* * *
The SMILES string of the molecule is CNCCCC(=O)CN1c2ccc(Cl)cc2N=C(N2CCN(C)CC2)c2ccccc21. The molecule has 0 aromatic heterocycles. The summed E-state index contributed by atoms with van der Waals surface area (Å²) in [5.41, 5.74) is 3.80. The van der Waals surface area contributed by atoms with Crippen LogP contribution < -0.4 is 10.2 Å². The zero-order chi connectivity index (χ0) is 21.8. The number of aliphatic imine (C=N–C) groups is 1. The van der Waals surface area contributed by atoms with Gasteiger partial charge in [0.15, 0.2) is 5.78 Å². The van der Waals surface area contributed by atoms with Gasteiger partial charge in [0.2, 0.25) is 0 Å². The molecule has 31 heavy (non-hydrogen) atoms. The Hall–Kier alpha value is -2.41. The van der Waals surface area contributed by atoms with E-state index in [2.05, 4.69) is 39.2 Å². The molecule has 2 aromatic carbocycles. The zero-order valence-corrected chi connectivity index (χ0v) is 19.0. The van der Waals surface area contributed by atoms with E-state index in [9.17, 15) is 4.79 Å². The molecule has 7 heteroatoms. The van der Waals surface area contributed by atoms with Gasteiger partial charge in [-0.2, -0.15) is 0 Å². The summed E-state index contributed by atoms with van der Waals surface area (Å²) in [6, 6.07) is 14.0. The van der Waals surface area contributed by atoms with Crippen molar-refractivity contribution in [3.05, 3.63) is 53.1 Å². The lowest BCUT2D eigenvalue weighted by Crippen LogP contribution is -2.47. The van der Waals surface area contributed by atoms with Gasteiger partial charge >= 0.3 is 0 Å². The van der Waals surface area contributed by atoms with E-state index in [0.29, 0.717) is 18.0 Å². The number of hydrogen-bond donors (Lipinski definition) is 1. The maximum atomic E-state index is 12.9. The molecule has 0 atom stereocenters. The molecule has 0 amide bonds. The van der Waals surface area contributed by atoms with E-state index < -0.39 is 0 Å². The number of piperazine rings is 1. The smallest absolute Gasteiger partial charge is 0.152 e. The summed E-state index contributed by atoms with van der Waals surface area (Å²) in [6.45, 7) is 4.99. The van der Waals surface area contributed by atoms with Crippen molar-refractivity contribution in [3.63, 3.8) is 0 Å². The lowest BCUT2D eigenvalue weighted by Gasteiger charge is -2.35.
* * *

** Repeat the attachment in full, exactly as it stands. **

The SMILES string of the molecule is CNCCCC(=O)CN1c2ccc(Cl)cc2N=C(N2CCN(C)CC2)c2ccccc21. The molecule has 0 aromatic heterocycles. The summed E-state index contributed by atoms with van der Waals surface area (Å²) in [5.41, 5.74) is 3.80. The van der Waals surface area contributed by atoms with Crippen LogP contribution < -0.4 is 10.2 Å². The zero-order chi connectivity index (χ0) is 21.8. The number of aliphatic imine (C=N–C) groups is 1. The van der Waals surface area contributed by atoms with Gasteiger partial charge in [0.15, 0.2) is 5.78 Å². The van der Waals surface area contributed by atoms with Gasteiger partial charge in [0.2, 0.25) is 0 Å². The molecule has 31 heavy (non-hydrogen) atoms. The Hall–Kier alpha value is -2.41. The van der Waals surface area contributed by atoms with E-state index in [2.05, 4.69) is 39.2 Å². The molecule has 2 aromatic carbocycles. The zero-order valence-corrected chi connectivity index (χ0v) is 19.0. The van der Waals surface area contributed by atoms with E-state index in [9.17, 15) is 4.79 Å². The molecule has 7 heteroatoms. The van der Waals surface area contributed by atoms with Gasteiger partial charge in [-0.2, -0.15) is 0 Å². The summed E-state index contributed by atoms with van der Waals surface area (Å²) in [6, 6.07) is 14.0. The van der Waals surface area contributed by atoms with Crippen molar-refractivity contribution in [3.05, 3.63) is 53.1 Å². The lowest BCUT2D eigenvalue weighted by Crippen LogP contribution is -2.47. The van der Waals surface area contributed by atoms with Gasteiger partial charge >= 0.3 is 0 Å². The van der Waals surface area contributed by atoms with E-state index in [0.29, 0.717) is 18.0 Å². The number of hydrogen-bond donors (Lipinski definition) is 1. The maximum atomic E-state index is 12.9. The molecule has 0 atom stereocenters. The molecule has 0 amide bonds. The van der Waals surface area contributed by atoms with E-state index < -0.39 is 0 Å². The number of piperazine rings is 1. The smallest absolute Gasteiger partial charge is 0.152 e. The summed E-state index contributed by atoms with van der Waals surface area (Å²) in [6.45, 7) is 4.99. The van der Waals surface area contributed by atoms with Crippen molar-refractivity contribution in [3.63, 3.8) is 0 Å². The lowest BCUT2D eigenvalue weighted by Gasteiger charge is -2.35.